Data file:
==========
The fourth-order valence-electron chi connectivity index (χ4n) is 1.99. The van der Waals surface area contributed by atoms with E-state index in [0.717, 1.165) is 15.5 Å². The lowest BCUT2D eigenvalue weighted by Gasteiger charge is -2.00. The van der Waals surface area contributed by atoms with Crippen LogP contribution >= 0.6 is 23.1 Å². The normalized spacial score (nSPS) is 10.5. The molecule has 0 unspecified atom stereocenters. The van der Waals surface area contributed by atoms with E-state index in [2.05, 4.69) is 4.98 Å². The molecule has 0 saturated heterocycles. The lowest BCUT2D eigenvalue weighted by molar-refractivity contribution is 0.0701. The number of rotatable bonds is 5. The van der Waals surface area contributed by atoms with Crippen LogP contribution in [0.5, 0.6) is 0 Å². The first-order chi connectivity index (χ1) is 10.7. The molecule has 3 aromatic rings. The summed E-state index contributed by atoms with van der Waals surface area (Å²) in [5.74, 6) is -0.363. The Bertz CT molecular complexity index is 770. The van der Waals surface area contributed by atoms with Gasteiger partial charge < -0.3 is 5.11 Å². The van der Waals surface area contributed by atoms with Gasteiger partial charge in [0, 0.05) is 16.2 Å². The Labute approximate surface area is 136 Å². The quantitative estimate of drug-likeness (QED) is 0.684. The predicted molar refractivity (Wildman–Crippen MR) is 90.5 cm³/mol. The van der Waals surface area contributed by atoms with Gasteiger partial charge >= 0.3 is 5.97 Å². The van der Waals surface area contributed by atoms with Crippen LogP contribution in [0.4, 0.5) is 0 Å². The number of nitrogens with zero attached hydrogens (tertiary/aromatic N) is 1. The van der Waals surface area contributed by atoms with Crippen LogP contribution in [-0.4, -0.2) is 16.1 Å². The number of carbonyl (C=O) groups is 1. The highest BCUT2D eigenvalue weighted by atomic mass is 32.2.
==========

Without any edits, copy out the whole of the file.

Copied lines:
The fourth-order valence-electron chi connectivity index (χ4n) is 1.99. The van der Waals surface area contributed by atoms with E-state index in [0.717, 1.165) is 15.5 Å². The lowest BCUT2D eigenvalue weighted by Gasteiger charge is -2.00. The van der Waals surface area contributed by atoms with Crippen LogP contribution >= 0.6 is 23.1 Å². The normalized spacial score (nSPS) is 10.5. The molecule has 0 unspecified atom stereocenters. The van der Waals surface area contributed by atoms with E-state index in [2.05, 4.69) is 4.98 Å². The molecule has 0 saturated heterocycles. The lowest BCUT2D eigenvalue weighted by molar-refractivity contribution is 0.0701. The number of rotatable bonds is 5. The van der Waals surface area contributed by atoms with Crippen LogP contribution in [0.5, 0.6) is 0 Å². The first-order chi connectivity index (χ1) is 10.7. The molecule has 3 aromatic rings. The summed E-state index contributed by atoms with van der Waals surface area (Å²) in [5.74, 6) is -0.363. The Bertz CT molecular complexity index is 770. The van der Waals surface area contributed by atoms with Gasteiger partial charge < -0.3 is 5.11 Å². The van der Waals surface area contributed by atoms with Gasteiger partial charge in [0, 0.05) is 16.2 Å². The Labute approximate surface area is 136 Å². The quantitative estimate of drug-likeness (QED) is 0.684. The predicted molar refractivity (Wildman–Crippen MR) is 90.5 cm³/mol. The van der Waals surface area contributed by atoms with Gasteiger partial charge >= 0.3 is 5.97 Å². The van der Waals surface area contributed by atoms with Crippen LogP contribution in [0.4, 0.5) is 0 Å². The number of nitrogens with zero attached hydrogens (tertiary/aromatic N) is 1. The van der Waals surface area contributed by atoms with Crippen LogP contribution in [-0.4, -0.2) is 16.1 Å². The number of carbonyl (C=O) groups is 1. The highest BCUT2D eigenvalue weighted by atomic mass is 32.2.